Adds John Taylor: “We get to see as musicians something that very few people do: When you walk out on the stage—and if you’re as lucky as we are and you’ve got a number of songs that have gotten under the skin of generations of people—you know what it’s like to stand and look out at a crowd of people [of] all types, sizes and colors all having a very human experience. And I think when you pick up on the media, politicians and the kind of divisiveness that is being spread constantly—that is what “Tonight United” is about.”
The members also reminisced about some of their favorite Moroder-related works: among them included “I Feel Love,” “Hot Stuff and “Bad Girls” by Donna Summer; the album No. 1 in Heaven by Sparks; “Chase” and “Scarface (Push It to the Limit)” from the Midnight Express and Scarface soundtracks respectively; and Blondie’s “Call Me.”
“The first show we all played together at the Rum Runner in Birmingham,” Rhodes remembers, “we actually opened the show with a cover version of ‘I Feel Love.'”
Along with the New York City band Chic, Moroder played a pivotal role in the popularity of disco music during the late 1970s that inspired the members of Duran Duran in their youth.
“I remember going down to Bournemouth with my best friend Dave Miles,” says Le Bon. “We went to this nightclub. I remember being on the dance floor and it was the first time I’d really ever been in a proper disco—a big, big room it was. I was in the middle of the dance floor, and ‘I Feel Love’ came on. It made the hair stand up on my arms. It had this sort of trance-like state it brought on to me.”
“I think we were amongst the first kids of our generation who were not prejudiced against disco music,” says John Taylor, “but actually embraced disco music and fell in love with it, who found ourselves loving disco [as much as] punk, and as formative musicians at that time actually looked to disco as an influence. Roger, Nick and I started listening to Giorgio, started listening to Chic, and thinking: ‘Let’s have a rhythm section that works like that.'”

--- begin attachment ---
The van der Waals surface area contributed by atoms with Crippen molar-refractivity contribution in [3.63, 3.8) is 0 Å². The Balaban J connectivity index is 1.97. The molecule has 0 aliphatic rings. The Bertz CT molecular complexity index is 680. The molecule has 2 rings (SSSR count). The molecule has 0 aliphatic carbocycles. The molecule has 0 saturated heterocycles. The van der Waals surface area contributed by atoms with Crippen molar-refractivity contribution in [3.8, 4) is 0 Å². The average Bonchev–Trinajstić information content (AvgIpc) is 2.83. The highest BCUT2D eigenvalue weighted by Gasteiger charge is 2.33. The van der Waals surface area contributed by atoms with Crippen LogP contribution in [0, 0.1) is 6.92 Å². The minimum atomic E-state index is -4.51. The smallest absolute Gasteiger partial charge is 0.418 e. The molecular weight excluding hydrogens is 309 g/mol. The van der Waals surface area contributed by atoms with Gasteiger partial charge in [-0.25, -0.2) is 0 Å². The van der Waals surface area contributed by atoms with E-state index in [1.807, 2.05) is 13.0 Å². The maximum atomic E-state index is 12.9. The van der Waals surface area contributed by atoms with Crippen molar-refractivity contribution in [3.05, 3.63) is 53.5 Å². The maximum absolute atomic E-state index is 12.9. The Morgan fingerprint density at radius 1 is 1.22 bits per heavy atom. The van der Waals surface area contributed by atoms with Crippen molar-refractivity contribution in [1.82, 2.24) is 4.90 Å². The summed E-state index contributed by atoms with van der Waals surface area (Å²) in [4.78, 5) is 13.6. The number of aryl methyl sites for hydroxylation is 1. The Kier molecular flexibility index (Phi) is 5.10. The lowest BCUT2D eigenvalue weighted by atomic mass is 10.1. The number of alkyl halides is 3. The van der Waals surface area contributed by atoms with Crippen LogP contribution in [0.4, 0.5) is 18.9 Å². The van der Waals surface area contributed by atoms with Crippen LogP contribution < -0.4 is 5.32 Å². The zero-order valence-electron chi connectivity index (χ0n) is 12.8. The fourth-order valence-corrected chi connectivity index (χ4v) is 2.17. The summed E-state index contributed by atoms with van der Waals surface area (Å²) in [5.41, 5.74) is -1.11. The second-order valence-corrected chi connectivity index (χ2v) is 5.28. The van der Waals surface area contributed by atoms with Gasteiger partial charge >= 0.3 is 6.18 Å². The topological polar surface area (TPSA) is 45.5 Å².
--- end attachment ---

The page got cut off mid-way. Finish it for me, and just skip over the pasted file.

For the band, the overall experience of working with Moroder was indelible and influential.
“Nick and I went to see him in concert,” Roger Taylor says. “I think it was his first tour at the age of 79. Just the breadth of work, all the stuff he had done—he was just incredible.”
“We were all very focused for those days [in the studio with him],” Rhodes says, “and he works quickly and concisely. I learned so much from watching him production-wise. He’s the maestro.”
In addition to Moroder, Future Past, Duran Duran’s 15th studio album, features appearances and contributions by producer Erol Alkan; Blur guitarist Graham Coxon; producer/guitarist Mark Ronson; the Japanese female rock band CHAI; and David Bowie pianist Mike Garson. The band has so far played several dates this year—including the Austin City Limits Festival—while eyeing a U.S. tour next year. On Tuesday, the band unveiled their latest video, “Anniversary,” directed by Alison Jackson.